On April 4, 2022, episode seven of Generation Iron and BarBend‘s interview series with exercise physiologist and JYM Supplements founder Dr. Jim Stoppani aired on Generation Iron‘s YouTube channel. Moderator Vlad Yudin has thus far inquired about various diets like carb cycling, keto, and intermittent fasting, what effects caffeine and alcohol can have on training, and training methodologies like contralateral and pre-exhaust training and high-intensity interval training (HIIT).
Episode seven ventures into a discussion on meal prep and body fat percentage. Notably, Stoppani does not personally adhere to meal prep in the classical sense, where one prepares all their meals for a week.
I’m not a guy who wakes up on Sunday and cooks all my meals. On Thursday and Friday, those meals are horrible.
Check out Yudin and Stoppani’s discussion in the video below:
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As a scientist, Stoppani touts his ability to get a meal consisting of his target macros anywhere, including the fast-food chain McDonald’s. As such, Stoppani does not do any meal prep. When eating at restaurants, particularly in Los Angeles, where Stoppani lives, he finds that most restaurants’ staff are pretty accommodating to the dietary needs of their customers — from allergy consciousness to preparing meals with less oil to better fit someone’s macros.
Despite not practicing food prep himself, Stoppani is open about its inherent benefits:
It keeps you on your macros. You make it exactly what you need and are hitting your macros every single day.
For people with less experience eyeballing macros than Stoppani, prepping meals is likely the better option than trying to figure it out on the fly if a specific diet consisting of set macros needs to be strictly adhered to. For reference, meal prepping involves weighing food to calculate exact macronutrient counts for each meal. An example of who could benefit from adequate meal prepping is someone attempting to lessen their total body fat percentage.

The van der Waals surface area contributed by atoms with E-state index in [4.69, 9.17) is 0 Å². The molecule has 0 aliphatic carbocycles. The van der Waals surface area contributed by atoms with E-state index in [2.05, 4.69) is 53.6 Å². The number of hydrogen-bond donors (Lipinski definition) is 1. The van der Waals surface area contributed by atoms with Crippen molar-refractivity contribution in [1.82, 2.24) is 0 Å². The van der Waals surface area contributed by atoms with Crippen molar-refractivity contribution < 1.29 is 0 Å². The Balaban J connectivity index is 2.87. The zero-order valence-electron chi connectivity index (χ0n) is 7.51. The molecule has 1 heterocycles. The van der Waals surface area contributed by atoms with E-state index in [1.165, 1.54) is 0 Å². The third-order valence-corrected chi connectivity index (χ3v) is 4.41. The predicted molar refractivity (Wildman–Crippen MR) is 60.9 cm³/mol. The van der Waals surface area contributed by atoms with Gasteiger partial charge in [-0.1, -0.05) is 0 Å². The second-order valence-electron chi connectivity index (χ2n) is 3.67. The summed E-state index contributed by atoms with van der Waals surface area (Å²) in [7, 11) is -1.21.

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Stoppani, who is very lean, has approximately five percent body fat by his own account. A baseline percentage of body fat that could be dangerous to fall below is under three to four percent, which is classified as essential body fat, which protects organs, according to Stoppani. For a routine gym-goer, Stoppani suggests that a reasonable body fat percentage for males is around 10-12 percent and upwards of 20 percent for females.
When you look at someone who is overweight, it doesn’t necessarily mean they are unhealthy.
Regarding body fat percentage, Stoppani suggests that males ranging into the mid to upper teens can still be “very healthy.” It isn’t until body fat percentage reaches obesity levels — closer to 30 percent — that it is unhealthy. When calibrating a goal through meal prep, body fat percentage may not be as worthwhile a metric as aesthetics for bodybuilders who diet to very low body fat percentages to compete. For someone aiming to get in better shape or have improved aesthetics, ensuring the maintenance of a caloric deficit will help the loss of body fat.
Featured image: @jimstoppani on Instagram